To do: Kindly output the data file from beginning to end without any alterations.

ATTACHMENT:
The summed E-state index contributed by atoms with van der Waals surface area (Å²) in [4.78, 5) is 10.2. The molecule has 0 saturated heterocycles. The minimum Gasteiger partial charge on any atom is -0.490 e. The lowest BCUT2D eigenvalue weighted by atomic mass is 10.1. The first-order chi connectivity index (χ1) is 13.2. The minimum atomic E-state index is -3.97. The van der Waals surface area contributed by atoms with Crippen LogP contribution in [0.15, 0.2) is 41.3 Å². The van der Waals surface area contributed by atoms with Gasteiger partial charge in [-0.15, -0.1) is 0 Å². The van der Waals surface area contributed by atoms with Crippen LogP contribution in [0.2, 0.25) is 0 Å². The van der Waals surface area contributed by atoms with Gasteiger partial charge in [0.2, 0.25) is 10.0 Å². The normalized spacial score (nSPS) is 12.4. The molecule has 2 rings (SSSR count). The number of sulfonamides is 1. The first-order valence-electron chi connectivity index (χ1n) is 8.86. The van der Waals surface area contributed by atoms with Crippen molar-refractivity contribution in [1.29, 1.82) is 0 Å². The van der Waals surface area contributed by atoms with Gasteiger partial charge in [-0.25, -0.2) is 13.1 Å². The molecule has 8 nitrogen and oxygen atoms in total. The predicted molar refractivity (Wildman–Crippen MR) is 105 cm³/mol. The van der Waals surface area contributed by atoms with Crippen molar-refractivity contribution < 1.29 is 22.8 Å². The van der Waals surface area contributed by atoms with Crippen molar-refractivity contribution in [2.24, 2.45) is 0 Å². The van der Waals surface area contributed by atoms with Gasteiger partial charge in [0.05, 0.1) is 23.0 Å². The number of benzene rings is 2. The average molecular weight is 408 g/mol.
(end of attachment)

The summed E-state index contributed by atoms with van der Waals surface area (Å²) in [4.78, 5) is 10.2. The molecule has 0 saturated heterocycles. The minimum Gasteiger partial charge on any atom is -0.490 e. The lowest BCUT2D eigenvalue weighted by atomic mass is 10.1. The first-order chi connectivity index (χ1) is 13.2. The minimum atomic E-state index is -3.97. The van der Waals surface area contributed by atoms with Crippen LogP contribution in [0.15, 0.2) is 41.3 Å². The van der Waals surface area contributed by atoms with Gasteiger partial charge in [-0.15, -0.1) is 0 Å². The van der Waals surface area contributed by atoms with Crippen LogP contribution in [0.2, 0.25) is 0 Å². The van der Waals surface area contributed by atoms with Gasteiger partial charge in [0.2, 0.25) is 10.0 Å². The normalized spacial score (nSPS) is 12.4. The molecule has 2 rings (SSSR count). The number of sulfonamides is 1. The first-order valence-electron chi connectivity index (χ1n) is 8.86. The van der Waals surface area contributed by atoms with Crippen molar-refractivity contribution in [1.29, 1.82) is 0 Å². The van der Waals surface area contributed by atoms with Gasteiger partial charge in [-0.25, -0.2) is 13.1 Å². The molecule has 8 nitrogen and oxygen atoms in total. The predicted molar refractivity (Wildman–Crippen MR) is 105 cm³/mol. The van der Waals surface area contributed by atoms with Crippen molar-refractivity contribution < 1.29 is 22.8 Å². The van der Waals surface area contributed by atoms with Crippen molar-refractivity contribution in [2.24, 2.45) is 0 Å². The van der Waals surface area contributed by atoms with Gasteiger partial charge in [0.05, 0.1) is 23.0 Å². The number of benzene rings is 2. The average molecular weight is 408 g/mol.